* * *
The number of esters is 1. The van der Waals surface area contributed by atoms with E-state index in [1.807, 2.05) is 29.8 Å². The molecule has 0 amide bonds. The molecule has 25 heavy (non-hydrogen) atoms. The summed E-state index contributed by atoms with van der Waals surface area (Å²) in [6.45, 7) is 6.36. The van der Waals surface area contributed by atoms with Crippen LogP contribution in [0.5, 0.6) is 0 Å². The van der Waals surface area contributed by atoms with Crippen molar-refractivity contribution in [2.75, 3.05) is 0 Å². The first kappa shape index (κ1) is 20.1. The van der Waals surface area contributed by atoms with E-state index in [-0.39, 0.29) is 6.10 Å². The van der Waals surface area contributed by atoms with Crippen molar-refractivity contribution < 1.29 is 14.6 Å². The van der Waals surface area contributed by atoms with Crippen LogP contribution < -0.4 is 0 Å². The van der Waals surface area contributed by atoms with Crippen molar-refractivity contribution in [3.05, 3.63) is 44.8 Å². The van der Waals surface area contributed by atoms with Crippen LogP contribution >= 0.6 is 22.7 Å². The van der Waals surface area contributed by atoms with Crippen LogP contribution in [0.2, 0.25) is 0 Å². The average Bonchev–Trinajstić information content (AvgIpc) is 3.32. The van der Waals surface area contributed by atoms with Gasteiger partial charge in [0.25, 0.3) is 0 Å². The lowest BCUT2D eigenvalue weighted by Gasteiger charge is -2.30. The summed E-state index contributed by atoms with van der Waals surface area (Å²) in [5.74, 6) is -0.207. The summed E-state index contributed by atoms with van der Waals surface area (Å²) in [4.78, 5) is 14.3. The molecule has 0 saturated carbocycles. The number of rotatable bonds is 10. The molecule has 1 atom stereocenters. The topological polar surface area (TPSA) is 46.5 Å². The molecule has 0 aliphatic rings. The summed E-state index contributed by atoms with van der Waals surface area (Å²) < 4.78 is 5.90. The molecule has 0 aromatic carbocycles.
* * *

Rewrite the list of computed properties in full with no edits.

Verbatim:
The number of esters is 1. The van der Waals surface area contributed by atoms with E-state index in [1.807, 2.05) is 29.8 Å². The molecule has 0 amide bonds. The molecule has 25 heavy (non-hydrogen) atoms. The summed E-state index contributed by atoms with van der Waals surface area (Å²) in [6.45, 7) is 6.36. The van der Waals surface area contributed by atoms with Crippen LogP contribution in [0.5, 0.6) is 0 Å². The van der Waals surface area contributed by atoms with Crippen molar-refractivity contribution in [2.75, 3.05) is 0 Å². The first kappa shape index (κ1) is 20.1. The van der Waals surface area contributed by atoms with E-state index in [-0.39, 0.29) is 6.10 Å². The van der Waals surface area contributed by atoms with Crippen molar-refractivity contribution < 1.29 is 14.6 Å². The van der Waals surface area contributed by atoms with Crippen LogP contribution < -0.4 is 0 Å². The van der Waals surface area contributed by atoms with Crippen molar-refractivity contribution in [3.05, 3.63) is 44.8 Å². The van der Waals surface area contributed by atoms with Crippen LogP contribution >= 0.6 is 22.7 Å². The van der Waals surface area contributed by atoms with Crippen LogP contribution in [0.2, 0.25) is 0 Å². The average Bonchev–Trinajstić information content (AvgIpc) is 3.32. The van der Waals surface area contributed by atoms with Gasteiger partial charge in [0.25, 0.3) is 0 Å². The lowest BCUT2D eigenvalue weighted by Gasteiger charge is -2.30. The summed E-state index contributed by atoms with van der Waals surface area (Å²) in [5.74, 6) is -0.207. The summed E-state index contributed by atoms with van der Waals surface area (Å²) in [4.78, 5) is 14.3. The molecule has 0 saturated carbocycles. The number of rotatable bonds is 10. The molecule has 1 atom stereocenters. The topological polar surface area (TPSA) is 46.5 Å². The molecule has 0 aliphatic rings. The summed E-state index contributed by atoms with van der Waals surface area (Å²) < 4.78 is 5.90. The molecule has 0 aromatic carbocycles.